artine Syms (United States) Lessons I-LXXV, 2014-2017 Series of 0’ 30’’ videos. Courtesy of the artist and Bridget Donahue Gallery

artine Syms (United States) Lessons I-LXXV, 2014-2017 Series of 0’ 30’’ videos. Courtesy of the artist and Bridget Donahue Gallery

Lisa Reihana 

New Zealand representative Lisa Reihana’s paintings feel as if the could have been made in the 18th century as much as today. The main focus of her work is a wallpaper installation based on Captain Cook’s voyages using digital audio visual animation to explore the European fetishisation of the Pacific.

Lisa Reihana, in Pursuit of Venus [infected] 2015, HD video (detail), Auckland Art Gallery Toi o Tāmaki, gift of the Patrons of Auckland Art Gallery.

Lisa Reihana, in Pursuit of Venus [infected] 2015, HD video (detail), Auckland Art Gallery Toi o Tāmaki, gift of the Patrons of Auckland Art Gallery.

Barbara Walker 

Barbara Walker is one of 40 artists in this brilliant exhibition of emerging artist, curator and mentors being launched by Nicolas Serota, the Diaspora pavilion. Based in Birmingham, her drawings and paintings look at class, power and cultural difference.

Barbara Walker

Barbara Walker, ‘Private Face ‘, exhibited at Midland Arts Centre, Birmingham, May – July 2002.

Dawn Kasper

Dawn Kasper is one of the women the central (female) curators the biennale has included in the main exhibition. A performance artist based in NYC, she studied under Chris Burden and Catherine Opie in LA, and make installation based projects about fear and panic – timely for our current emotional fall out then…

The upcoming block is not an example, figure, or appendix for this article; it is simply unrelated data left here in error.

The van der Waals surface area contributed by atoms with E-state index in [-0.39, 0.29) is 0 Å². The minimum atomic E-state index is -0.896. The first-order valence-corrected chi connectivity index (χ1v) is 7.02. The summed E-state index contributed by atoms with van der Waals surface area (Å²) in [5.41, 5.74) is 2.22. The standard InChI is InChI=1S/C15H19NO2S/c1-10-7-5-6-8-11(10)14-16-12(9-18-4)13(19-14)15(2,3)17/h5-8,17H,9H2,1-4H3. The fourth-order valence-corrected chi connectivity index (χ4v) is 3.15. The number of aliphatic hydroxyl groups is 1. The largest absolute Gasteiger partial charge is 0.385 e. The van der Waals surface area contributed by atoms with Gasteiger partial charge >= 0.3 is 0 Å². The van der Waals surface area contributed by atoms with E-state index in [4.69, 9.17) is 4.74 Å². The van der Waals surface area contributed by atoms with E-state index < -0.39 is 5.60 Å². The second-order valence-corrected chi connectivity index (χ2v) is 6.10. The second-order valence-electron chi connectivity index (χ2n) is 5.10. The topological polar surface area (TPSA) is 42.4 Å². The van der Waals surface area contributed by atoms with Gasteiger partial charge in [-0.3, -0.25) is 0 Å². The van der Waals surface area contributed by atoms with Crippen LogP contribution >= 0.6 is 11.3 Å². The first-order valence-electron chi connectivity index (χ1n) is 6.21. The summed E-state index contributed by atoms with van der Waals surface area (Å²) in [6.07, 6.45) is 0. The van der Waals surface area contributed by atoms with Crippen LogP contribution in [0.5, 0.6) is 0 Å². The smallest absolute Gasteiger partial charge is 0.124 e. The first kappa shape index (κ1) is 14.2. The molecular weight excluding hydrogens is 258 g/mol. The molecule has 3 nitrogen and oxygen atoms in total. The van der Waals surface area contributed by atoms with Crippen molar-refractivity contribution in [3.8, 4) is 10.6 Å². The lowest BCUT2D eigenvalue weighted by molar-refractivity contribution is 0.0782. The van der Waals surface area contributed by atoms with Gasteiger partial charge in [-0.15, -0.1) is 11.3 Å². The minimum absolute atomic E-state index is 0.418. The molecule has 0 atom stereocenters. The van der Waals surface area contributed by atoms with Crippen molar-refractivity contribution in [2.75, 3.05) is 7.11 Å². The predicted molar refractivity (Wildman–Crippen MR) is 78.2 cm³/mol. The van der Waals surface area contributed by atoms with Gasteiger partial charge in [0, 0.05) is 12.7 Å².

Dawn Kasper On Desire or the Method, 2016

Dawn Kasper, ‘On Desire or the Method’, 2016

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17. Installation view of Gallery 2, showing 'Calf Bearer' (2017)

Aleksandra Domanović: Votives

07.04.2017 | Art , Culture | BY:

What happens when you fuse Ancient Greek sculpture with a future-modern aesthetic? The result is ‘Votives’, a very strong solo show at the highly respected Henry Moore Institute in Leeds by Berlin-based artist Aleksandra Domanovic. The exhibition forms a fascinating take on the history of sculptural language, with seven new female sculptural figures each holding different objects referencing at time the Greek practise of votive offering and, in some cases, women’s basketball.  Six are human size, while one room is devoted to a huge, royal blue, 3D printed monolith. Domanović’s exhibition brilliantly unpicks changes in modern scientific research, the new materials and aesthetic emerging from tech culture, and the relationship to politics and monument. Here are three motifs in her work to keep in mind.